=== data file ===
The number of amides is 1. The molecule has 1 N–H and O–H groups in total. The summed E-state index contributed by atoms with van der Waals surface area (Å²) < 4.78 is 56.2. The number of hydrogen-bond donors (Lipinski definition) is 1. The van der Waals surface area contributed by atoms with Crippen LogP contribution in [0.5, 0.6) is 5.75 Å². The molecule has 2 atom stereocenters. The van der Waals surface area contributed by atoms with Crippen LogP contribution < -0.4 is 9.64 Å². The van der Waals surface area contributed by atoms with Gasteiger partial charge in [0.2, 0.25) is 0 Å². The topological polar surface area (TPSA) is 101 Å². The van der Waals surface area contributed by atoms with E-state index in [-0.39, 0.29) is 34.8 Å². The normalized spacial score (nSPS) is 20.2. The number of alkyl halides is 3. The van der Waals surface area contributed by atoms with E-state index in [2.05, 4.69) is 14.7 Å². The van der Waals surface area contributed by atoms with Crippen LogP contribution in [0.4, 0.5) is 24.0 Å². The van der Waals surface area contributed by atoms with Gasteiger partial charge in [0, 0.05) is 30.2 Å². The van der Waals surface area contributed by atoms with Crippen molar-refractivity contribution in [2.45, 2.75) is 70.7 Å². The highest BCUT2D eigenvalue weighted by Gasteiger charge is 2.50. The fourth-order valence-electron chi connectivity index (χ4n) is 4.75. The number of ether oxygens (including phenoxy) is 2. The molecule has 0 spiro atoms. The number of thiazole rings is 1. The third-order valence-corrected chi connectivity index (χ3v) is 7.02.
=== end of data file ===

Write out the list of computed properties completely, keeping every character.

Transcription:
The number of amides is 1. The molecule has 1 N–H and O–H groups in total. The summed E-state index contributed by atoms with van der Waals surface area (Å²) < 4.78 is 56.2. The number of hydrogen-bond donors (Lipinski definition) is 1. The van der Waals surface area contributed by atoms with Crippen LogP contribution in [0.5, 0.6) is 5.75 Å². The molecule has 2 atom stereocenters. The van der Waals surface area contributed by atoms with Crippen LogP contribution < -0.4 is 9.64 Å². The van der Waals surface area contributed by atoms with Gasteiger partial charge in [0.2, 0.25) is 0 Å². The topological polar surface area (TPSA) is 101 Å². The van der Waals surface area contributed by atoms with E-state index in [-0.39, 0.29) is 34.8 Å². The normalized spacial score (nSPS) is 20.2. The number of alkyl halides is 3. The van der Waals surface area contributed by atoms with E-state index in [2.05, 4.69) is 14.7 Å². The van der Waals surface area contributed by atoms with Crippen LogP contribution in [0.4, 0.5) is 24.0 Å². The van der Waals surface area contributed by atoms with Gasteiger partial charge in [0, 0.05) is 30.2 Å². The van der Waals surface area contributed by atoms with Crippen molar-refractivity contribution in [2.45, 2.75) is 70.7 Å². The highest BCUT2D eigenvalue weighted by Gasteiger charge is 2.50. The fourth-order valence-electron chi connectivity index (χ4n) is 4.75. The number of ether oxygens (including phenoxy) is 2. The molecule has 0 spiro atoms. The number of thiazole rings is 1. The third-order valence-corrected chi connectivity index (χ3v) is 7.02.